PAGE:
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On Burma (Myanmar) visit, Hillary Clinton highlights North Korea determination

As Secretary of State Hillary Clinton visits Burma (Myanmar) to laud democratic reforms there, Burma’s ally, North Korea, proudly claims rapid progress on its nuclear program.

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Local police salute as US Secretary of State Hillary Clinton's motorcade passes upon her arrival in Naypyidaw, Burma (Myanmar) on Wednesday.

Saul Loeb/Reuters

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Secretary of State Hillary Rodham Clinton called today for North Korea to "promote peace, stability, and denuclearization," as the North boasted of “leaping progress" in building a light-water nuclear reactor along with low-enriched uranium.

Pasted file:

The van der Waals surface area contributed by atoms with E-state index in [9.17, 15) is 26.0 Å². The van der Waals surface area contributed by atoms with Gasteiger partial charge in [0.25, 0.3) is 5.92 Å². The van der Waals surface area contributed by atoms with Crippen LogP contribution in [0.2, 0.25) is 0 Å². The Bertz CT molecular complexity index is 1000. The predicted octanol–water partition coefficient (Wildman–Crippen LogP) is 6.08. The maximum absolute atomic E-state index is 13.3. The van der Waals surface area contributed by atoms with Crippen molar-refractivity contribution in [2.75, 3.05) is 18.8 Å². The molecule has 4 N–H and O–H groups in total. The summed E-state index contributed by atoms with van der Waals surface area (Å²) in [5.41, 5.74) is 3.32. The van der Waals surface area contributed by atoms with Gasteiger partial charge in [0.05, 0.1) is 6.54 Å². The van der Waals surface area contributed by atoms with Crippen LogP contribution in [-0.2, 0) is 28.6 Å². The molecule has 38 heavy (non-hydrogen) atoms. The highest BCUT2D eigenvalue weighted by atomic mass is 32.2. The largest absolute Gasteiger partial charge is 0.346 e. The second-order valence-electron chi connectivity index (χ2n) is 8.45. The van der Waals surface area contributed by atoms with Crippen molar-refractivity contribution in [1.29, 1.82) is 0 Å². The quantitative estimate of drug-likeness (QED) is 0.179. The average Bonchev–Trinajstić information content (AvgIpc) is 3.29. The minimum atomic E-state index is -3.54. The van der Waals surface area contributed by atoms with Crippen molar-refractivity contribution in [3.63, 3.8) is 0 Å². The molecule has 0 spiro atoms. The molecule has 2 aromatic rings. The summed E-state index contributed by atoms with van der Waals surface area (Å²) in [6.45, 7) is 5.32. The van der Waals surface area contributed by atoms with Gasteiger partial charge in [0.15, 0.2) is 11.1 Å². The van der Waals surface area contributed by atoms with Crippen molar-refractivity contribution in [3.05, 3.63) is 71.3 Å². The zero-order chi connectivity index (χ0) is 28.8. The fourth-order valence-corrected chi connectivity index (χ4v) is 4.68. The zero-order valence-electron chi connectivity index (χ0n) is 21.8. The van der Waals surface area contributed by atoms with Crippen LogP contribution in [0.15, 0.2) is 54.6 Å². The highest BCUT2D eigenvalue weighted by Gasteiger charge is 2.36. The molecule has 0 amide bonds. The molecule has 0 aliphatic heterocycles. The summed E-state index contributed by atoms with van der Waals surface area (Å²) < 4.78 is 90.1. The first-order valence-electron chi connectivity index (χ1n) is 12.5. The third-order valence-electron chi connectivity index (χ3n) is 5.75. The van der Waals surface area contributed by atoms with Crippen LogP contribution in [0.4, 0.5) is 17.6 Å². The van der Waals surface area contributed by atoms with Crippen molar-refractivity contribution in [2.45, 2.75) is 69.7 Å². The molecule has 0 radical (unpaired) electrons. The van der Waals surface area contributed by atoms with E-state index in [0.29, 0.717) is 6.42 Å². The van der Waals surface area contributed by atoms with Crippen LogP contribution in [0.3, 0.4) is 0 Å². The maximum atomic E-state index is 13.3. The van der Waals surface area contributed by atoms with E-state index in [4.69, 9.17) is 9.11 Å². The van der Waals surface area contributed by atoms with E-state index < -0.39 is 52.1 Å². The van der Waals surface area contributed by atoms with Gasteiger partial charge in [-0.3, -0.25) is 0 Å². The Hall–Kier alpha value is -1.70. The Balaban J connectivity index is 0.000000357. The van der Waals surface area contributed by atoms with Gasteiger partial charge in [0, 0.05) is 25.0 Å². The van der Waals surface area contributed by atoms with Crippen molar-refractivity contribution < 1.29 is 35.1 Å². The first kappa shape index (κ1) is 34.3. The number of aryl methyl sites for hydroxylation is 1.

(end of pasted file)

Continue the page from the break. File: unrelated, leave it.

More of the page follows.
Secretary Clinton issued the call in the port city of Pusan on the way to Burma (Myanmar) on a mission to encourage reform of a government that is strongly suspected of planning to build a reactor with North Korean assistance.

The juxtaposition of Ms. Clinton’s plea for North Korea to give up its nukes and Pyongyang's proud claim of rapid progress on the light-water reactor dramatizes American differences with North Korea. 

The North, which has conducted nuclear tests in 2006 and 2009, is widely believed to be preparing for a third test.

After issuing a defense of its escalating nuclear program, North Korea renewed its threat to turn the office and residence of South Korea’s President Lee Myung-bak into “a sea of fire.”  The use of that phrase was “not empty talk,” according to Radio Pyongyang, but a warning to “refrain from rash acts” – including possibly a South Korean attack on the North.

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